Is your child happy at school? Even for the best parent, it can difficult to tell solely based off of behavior. Of course, it would be great if your child could always tell you when they were happy at school. But you can’t always count on that — especially when they are younger and have less emotional fluency. Here are some actions you can take to better understand if your child is happy at school:
- Ask Questions
- Speak to your child’s Teacher
- Talk about school
Volunteer in class
Spending some time volunteering in your child’s classroom or participating in a school event is a great way to gauge their happiness at school. You will have the opportunity to see what the other children are like and how they relate. Your child will undoubtedly love your presence and your visits will give the two of you something to talk about!
Ask detailed questions
If you ask, “How was school today?” chances are your child will say shrug off your question with “OK” or “Same.” It is better to ask engaging questions that can serve as conversation starters, such as: What was the best thing that happened at school today? What is something that made you laugh today? Where do you play the most at recess? What is your favorite part of lunch? Asking these kinds of specific question can prompt your child to open up, and makes it harder for them to deflect with a vague response.
Talk to the teacher
The teacher spends five days a week with your child. If they suddenly seem unhappy at school or has issues with their friends, your teacher will likely know more about the situation than you do. If the teacher hasn’t noticed anything, feel free to share your feelings and engage in a parent-teacher dialogue. Your child’s teacher should be willing to listen to your thoughts and anything concerning your child. It’s important to remember your child needs you two to work as a team!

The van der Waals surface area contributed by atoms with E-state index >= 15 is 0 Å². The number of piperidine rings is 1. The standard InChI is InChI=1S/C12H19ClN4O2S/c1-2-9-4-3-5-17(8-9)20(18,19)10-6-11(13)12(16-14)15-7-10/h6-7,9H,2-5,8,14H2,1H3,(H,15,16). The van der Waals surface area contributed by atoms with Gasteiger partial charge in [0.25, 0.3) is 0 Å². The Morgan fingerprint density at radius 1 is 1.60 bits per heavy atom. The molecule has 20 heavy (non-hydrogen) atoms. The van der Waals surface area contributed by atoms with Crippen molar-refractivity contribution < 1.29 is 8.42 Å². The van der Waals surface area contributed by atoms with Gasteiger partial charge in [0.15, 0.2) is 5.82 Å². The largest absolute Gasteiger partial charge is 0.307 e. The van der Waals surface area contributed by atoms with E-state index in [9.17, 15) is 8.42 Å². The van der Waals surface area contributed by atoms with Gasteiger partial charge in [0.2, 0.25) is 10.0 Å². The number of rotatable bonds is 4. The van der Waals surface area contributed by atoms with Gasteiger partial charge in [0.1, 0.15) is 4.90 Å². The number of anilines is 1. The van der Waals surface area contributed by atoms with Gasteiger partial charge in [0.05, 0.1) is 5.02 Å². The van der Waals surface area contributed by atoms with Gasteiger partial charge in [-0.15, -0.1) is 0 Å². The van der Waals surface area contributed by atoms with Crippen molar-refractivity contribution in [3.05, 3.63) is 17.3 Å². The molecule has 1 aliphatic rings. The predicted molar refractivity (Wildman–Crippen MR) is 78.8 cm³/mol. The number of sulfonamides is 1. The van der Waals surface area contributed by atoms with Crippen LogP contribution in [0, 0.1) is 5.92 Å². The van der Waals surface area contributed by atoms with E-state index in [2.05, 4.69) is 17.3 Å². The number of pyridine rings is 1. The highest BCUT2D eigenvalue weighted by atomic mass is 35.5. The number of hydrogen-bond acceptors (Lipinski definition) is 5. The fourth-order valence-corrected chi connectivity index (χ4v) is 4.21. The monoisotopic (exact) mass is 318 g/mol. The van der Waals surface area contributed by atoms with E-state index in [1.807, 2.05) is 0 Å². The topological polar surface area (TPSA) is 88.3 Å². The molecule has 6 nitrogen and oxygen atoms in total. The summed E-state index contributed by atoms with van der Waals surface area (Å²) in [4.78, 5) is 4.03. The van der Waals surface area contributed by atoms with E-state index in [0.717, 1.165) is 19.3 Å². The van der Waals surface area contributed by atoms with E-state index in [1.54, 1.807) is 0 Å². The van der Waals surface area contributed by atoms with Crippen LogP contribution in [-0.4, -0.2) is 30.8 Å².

Talk about school
Communication is key! Try to set aside some time every day to discuss school. Your child may need some time to unwind after they get home, so straight after school is not necessarily the best time. Any form of leisure time is a great time for conversations about school, like at dinner, while they are splashing in the bath, or before the bedtime story. If your child feels relaxed, they may be more inclined to speak their mind.
Signs that your child is happy
Try not to be worried if your child doesn’t seem happy within their first couple of weeks at school. The transitional period that comes along with a new environment isn’t easy for any child, so it’s important you give them a chance to get used to their teacher, other children, and the idea of going to school. Here are some positive signs your child is happy at school.
They talk about school
This one of the more obvious signs–the more enthused they are to speak about their time spent at school, the more they most likely enjoy it, and will want to share with you their positive experiences.
Good homework habits
How your child feels about homework is an indication of how they feel about school. Not necessarily whether they find the work challenging, but if they are relatively positive about the necessity of it and are excited to learn new things (this is more prevalent in younger children). A good sign would be if they are eager to show you what they are working on or are happy to work on it with you.
Eager to return in the fall
Generally, children are excited to return to school in the fall. They might be a little nervous, but they will get used to their new teacher and classmates in no time! If their school experience has been positive overall, they will be happy to have another opportunity to see their friends and learn new things the following year.
At the end of the day, every parent hopes their child is happy at school! Becoming more involved both in and out of your child’s classroom will create and allow for a better understanding of your child’s happiness at school. In addition to communicating with their teacher, establishing a routine dialogue with your child will be the contributing factor in strengthening the bond between you and your child, and will help you gauge their overall happiness.